Even though I write the nice lady a check for $250.00 a month for two of my daughters to take dance classes, I usually do not step foot into the studio.  I am more of a drop off and pick-up kind of momma.  I have to be.  Between Lizzie and Carson, they are at the studio anywhere from two to four hours a night, four nights a week, and Carson has a two-hour class on Saturday afternoons.  I have too much to do to sit in a dance studio and be a “dance mom.”

Tonight, however, I had to go.  It is watch week.  Three times a year, the studio welcomes parents to sit in the class and watch their children dance.  It is a way for parents to see what they are paying for, to see the progress their children are making, and to justify the checks that clear each month.

This week happened to be the third time this year there has been a watch week.  I have not been able to go to one.  The other two times, I had parent/teacher conferences and PTA obligations.

Really, the only reason I wanted to go was to see Lizzie.  Carson is on the performance team, and I get to see her perform during the holidays and compete throughout the year.  Two weeks ago, she performed in a competition, and her team won High Gold and a Performance Award.

Carson is in the back road, third one from the left.  This picture was taken before they went on stage.  Not one of these girls was nervous!

Carson is in the center of the back row. This picture was taken before they went on stage. Not one of these girls was nervous!

Considering Carson has been dancing for eight years, I know what she can do.  But Lizzie.  Lizzie is another story.  She has not yet started to compete.  I wanted to see how much she had grown since the recital last June.

Besides for the fact that she looked miserable, she rocked it!  I could not believe this little dancer was my little Lizzie.  She knew the choreography, she moved to the beat of the music, and she worked it.  After the class, on the way home, when I asked her why she never smiled.   She said, “I was concentrating.”  Ah yes!  Dancing is serious business, and well worth the money.


(On a side note.  My husband doesn’t pay attention to the cost of dance.  I am very vague about what we pay in tuition, for costumes, for shoes, for tights, for summer camps, and for conventions.  Every time we are in conversation about dance, I never actually give a straight answer about the cost.

“How much was Carson’s costume for the competition?” he asked afew weeks ago.

“Totally cheap.  The dress was only $20.00!” I said.

“Oh cool.”

Satisfied, he walks away to watch baseball or basketball or hockey on the television.  I sigh in relief.  He doesn’t know to ask about the cost of shoes, tights, and the competition himself.  What cost me $163.00 is only twenty bucks to him.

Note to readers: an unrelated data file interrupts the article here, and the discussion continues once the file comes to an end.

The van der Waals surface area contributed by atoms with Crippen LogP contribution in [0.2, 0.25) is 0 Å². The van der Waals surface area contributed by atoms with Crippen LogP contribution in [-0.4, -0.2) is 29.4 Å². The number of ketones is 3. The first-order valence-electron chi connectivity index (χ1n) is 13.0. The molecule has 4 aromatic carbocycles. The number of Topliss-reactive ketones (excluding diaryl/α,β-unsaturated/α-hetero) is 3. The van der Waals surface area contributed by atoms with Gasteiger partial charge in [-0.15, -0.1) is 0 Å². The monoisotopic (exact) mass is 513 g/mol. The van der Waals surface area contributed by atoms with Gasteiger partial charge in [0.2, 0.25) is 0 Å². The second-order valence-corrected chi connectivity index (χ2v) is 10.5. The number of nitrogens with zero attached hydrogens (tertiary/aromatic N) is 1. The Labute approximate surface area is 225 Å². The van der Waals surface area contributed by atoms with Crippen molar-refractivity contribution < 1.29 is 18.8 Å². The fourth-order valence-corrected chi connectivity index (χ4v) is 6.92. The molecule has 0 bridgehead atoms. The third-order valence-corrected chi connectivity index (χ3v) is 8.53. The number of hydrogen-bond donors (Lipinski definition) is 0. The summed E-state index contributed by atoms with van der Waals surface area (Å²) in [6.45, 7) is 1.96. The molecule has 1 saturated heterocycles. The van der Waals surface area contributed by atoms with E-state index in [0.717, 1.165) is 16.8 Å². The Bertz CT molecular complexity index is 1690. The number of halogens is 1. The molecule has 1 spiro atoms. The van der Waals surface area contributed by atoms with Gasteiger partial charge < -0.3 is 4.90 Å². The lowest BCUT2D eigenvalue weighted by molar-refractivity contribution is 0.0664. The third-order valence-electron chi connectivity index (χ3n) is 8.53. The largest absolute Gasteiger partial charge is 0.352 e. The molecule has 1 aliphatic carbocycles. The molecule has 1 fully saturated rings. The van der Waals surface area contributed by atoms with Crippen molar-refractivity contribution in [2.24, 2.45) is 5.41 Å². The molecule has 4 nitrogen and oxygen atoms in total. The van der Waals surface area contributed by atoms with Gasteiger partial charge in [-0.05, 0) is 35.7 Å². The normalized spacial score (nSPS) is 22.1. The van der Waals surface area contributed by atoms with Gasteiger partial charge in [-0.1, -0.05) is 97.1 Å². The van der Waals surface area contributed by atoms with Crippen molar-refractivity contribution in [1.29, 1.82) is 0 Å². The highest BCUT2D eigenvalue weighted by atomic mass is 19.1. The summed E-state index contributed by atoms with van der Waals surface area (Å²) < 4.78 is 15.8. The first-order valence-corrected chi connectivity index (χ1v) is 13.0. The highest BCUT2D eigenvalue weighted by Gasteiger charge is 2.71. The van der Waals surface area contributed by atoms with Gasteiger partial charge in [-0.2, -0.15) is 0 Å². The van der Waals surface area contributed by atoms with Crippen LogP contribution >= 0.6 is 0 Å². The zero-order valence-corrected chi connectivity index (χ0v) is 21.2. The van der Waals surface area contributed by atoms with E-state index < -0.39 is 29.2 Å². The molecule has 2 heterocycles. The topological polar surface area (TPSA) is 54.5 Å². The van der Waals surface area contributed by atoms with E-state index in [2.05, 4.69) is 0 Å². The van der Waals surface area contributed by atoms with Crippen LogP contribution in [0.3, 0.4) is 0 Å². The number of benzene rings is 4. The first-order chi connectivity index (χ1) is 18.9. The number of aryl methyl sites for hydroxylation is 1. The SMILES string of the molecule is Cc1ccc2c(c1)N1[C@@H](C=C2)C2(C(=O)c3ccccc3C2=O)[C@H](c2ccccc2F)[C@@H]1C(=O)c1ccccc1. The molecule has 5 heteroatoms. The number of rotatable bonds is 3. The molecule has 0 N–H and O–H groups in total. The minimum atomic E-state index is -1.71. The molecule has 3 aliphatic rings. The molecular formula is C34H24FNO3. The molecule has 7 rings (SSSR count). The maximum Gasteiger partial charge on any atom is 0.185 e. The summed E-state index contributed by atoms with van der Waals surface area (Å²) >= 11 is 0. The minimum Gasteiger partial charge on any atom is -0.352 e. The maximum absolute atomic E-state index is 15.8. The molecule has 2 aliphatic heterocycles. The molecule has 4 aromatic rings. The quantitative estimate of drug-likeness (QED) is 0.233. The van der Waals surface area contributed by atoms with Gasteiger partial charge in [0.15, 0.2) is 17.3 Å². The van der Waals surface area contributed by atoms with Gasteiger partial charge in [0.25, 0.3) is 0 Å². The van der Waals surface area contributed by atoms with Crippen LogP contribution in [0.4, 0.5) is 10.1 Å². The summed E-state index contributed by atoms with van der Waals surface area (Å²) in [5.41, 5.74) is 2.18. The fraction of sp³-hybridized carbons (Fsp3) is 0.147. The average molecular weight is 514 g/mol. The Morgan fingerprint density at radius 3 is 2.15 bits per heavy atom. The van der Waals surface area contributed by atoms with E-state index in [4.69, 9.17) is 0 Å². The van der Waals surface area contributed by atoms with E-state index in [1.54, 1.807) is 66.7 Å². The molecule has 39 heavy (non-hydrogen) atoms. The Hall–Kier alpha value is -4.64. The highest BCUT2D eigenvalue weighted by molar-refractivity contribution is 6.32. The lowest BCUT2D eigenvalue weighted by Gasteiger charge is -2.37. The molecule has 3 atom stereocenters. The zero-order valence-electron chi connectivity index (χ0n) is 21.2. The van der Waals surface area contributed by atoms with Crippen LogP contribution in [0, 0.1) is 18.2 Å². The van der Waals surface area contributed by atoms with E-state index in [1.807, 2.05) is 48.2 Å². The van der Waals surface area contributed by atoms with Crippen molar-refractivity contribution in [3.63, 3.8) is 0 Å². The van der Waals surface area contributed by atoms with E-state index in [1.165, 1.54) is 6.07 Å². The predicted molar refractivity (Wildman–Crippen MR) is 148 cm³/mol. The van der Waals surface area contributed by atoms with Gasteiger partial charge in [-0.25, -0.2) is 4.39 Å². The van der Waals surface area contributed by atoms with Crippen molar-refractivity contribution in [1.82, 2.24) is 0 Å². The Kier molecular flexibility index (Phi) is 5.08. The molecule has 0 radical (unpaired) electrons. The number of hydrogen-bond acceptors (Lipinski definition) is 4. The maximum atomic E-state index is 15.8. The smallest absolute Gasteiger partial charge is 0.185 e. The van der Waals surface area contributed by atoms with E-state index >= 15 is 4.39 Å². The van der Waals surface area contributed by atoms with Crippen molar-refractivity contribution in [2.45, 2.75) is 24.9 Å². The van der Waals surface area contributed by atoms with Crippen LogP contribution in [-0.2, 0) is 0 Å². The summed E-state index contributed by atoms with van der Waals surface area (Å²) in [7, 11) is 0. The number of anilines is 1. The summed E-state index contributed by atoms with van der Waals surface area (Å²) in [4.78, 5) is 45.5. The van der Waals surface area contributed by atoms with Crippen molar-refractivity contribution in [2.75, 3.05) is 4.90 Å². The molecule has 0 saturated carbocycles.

It’s a win-win, if you ask me: the girls do what they love and Tom is oblivious to the cost.  Of course, if he ever did find out, he might murder me in my sleep.

So ah, yeah.  Umm.  If you don’t hear from me in the next couple of days…)

Day 339: Saving Money this Christmas Season

The Christmas list grows exponentially daily.  The onslaught of TV commercials and Internet ads reminds the girls of all the stuff they do not have but are growing to covet: all of the marketed novelties that promise hours of enjoyment and mountains of memories.  All the marketed crap that gets shoved under the couch before the tree is even down.

Today, Lizzie informed me that she wants Epic Mickey 2 for the Wii.  Of course, she barely plays Epic Mickey, so I think Santa would be foolish to buy the second version when she hasn’t even mastered the first one yet.

“You know, you have asked Santa for a lot of stuff already.”

“I know, Mommy.”

“And I bet Santa has finalized his list.  I think he starts packing the sleigh about now.  He does have a ton of kids to deliver to.”

“Okay, but I am just going to ask,” she said.

“Okay, go ahead.”

Lizzie clasped her hands in a prayer-like fashion and tilted her head back.  She shut her eyes and spoke into the cosmos.  “Please, please, please Santa!  If you haven’t started to pack the sleigh, can I please have Epic Mickey 2?  Please.”  She opened her eyes, unclasped her hands, and smiled at me.  “It never hurts to ask, right Mommy?”

“No Honey, it never hurts to ask.”

Just then she reclasped her hands, tilted her head and shut her eyes again.  “Oh, and I need a new glue stick for school, Santa.  Can I get one of those, too?”  She opened her eyes and smiled even wider.  “There Mommy, Santa can bring me a glue stick and I can save you some money.”  glue-stick_300


That Lizzie, always looking out for her mom!